Table 2. Test 1: compressed files recorded results.
column 2). As shown in Table 2 and by comparing the recorded times for all cases, it can be concluded that our proposed algorithm significantly reduced the time needed to perform a specific operation (e.g., insert, update, delete, and so on) resulting in a reduced cost. However, the sub-files that were subject to modifications in all cases were mainly small files; hence, the experiment was subject to file type/size adjustments.
To benchmark the efficiency of our algorithm, we compared our results with a popular live cloud synchronizing environment, the Dropbox application (Dropbox, Inc., headquartered in San Francisco, California, USA,  ). In this test, called Test 2, Case 1, we developed an application to upload a file to Dropbox while measuring the time needed for uploading the file. Table 3 summarizes the performed experiments. In brief, five different groups, each of which contained three files of the same type (e.g., text, image, audio, video, and mixed type) with various file sizes were utilized.
As shown in Table 3, the original file size before and after compression was calculated before performing other operations. For file compression, we applied the free WinZip tool embedded within Windows. Further, the compression ratio (CR) was calculated and then reported as shown in Equation (1):
where, OFS denotes the original file size and CFS represents the compressed file size.
Table 3 reveals that the compression ratio for text files was higher than for other file types, and reports the time required to insert the compressed file completely, while the other reported results are similar operations to those explained for Table 2.
Table 3. Test 2, case 1: Dropbox performance.
It can be seen that the Dropbox application did not reduce the synchronization time when any change occurred during the synchronization process for all file sizes and types as the whole compressed file had to be re-synchronized. The slight change in time between the different cases (e.g., Table 3 columns 5 through 9) were expected and could be attributed to the load on the Internet or the bandwidth of the network hosting the mobile.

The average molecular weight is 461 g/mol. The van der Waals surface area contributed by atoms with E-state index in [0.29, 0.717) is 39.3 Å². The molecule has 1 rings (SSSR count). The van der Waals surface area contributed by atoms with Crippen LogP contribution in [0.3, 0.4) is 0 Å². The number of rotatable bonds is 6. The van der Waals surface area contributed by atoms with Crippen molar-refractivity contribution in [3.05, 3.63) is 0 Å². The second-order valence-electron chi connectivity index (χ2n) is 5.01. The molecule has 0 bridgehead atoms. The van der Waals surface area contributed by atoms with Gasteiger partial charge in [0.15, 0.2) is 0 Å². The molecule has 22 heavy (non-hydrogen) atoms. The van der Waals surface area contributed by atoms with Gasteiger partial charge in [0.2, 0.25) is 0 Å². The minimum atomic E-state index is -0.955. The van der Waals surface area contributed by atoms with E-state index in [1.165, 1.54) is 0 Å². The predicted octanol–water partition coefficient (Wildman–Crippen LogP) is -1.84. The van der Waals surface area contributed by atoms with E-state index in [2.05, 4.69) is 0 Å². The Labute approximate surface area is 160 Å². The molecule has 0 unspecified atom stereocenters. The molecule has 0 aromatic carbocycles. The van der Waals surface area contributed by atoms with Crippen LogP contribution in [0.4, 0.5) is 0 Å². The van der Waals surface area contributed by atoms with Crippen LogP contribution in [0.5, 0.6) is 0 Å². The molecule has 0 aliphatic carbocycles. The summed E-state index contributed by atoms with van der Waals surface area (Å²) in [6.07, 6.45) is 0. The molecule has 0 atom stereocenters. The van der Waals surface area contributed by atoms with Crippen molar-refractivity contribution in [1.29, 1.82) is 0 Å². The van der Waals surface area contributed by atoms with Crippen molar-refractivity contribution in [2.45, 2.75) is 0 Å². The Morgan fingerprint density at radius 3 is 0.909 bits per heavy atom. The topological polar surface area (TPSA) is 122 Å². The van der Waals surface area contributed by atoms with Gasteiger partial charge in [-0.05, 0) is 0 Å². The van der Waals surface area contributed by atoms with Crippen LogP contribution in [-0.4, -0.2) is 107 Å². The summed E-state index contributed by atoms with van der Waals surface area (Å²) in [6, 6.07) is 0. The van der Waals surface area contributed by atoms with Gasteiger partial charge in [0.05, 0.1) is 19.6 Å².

We applied our proposed algorithm to the same dataset used in the Dropbox experiment (Test 2, Case 1) and recorded the results in Table 4; we called this experiment Test 2, Case 2.
In Table 4, it can be seen that the time needed to perform the same operation was reduced by a great magnitude when applying our proposed algorithm compared to the time required by the Dropbox application reported in Table 3.
Table 6 contains the performance gain achieved by our algorithm and shows only the performance gain percentage (PGP) for clear and useful comparison. We calculated the PGP as shown in Equation (2):
where DbxT is the time required by the Dropbox application and PrT is the time required by our proposed algorithm.
Table 6 shows the PGP we achieved by applying our proposed algorithm to the different cases. When no update occurred at all, the performance gain was slightly higher than 99.5% while the lowest reported performance gain was for the text files. On average, the performance gain for inserting the compressed text
Table 4. Test 2, case 2: proposed algorithm performance.
Table 5. Changes applied to all sub-files.
Table 6. Percentages of performance gain improvement.
files was only 58%. Even though this value was lower than that for the other file types, it still remains a significantly high performance gain. The performance gain for inserting a compressed file was greater than 96% for all other file types. A possible reason for the relatively low performance gain reported for text files might be the high compression ratio compared to other file types. However, the problem of inspecting the details of this variability is not in the scope of this paper and requires future research.
7. Conclusion and Future Work
In the present study, we proposed a new algorithm based on Delta synchronization that greatly improved the synchronization process and solved the problem of synchronizing compressed files. Two tests to validate the proposed algorithm were designed that compared the required time for achieving only specific changes in the compressed file instead of updating the whole file, and that benchmarked our proposed algorithm by comparing its performance to the Dropbox application that synchronizes the whole file after any amendment. Our proposed algorithm proved to work more efficiently than the Dropbox application did and demonstrated great potential in the field of cloud synchronization. However, there is stillroom for improvement, with testing of different scenarios and benchmarking with various providers required.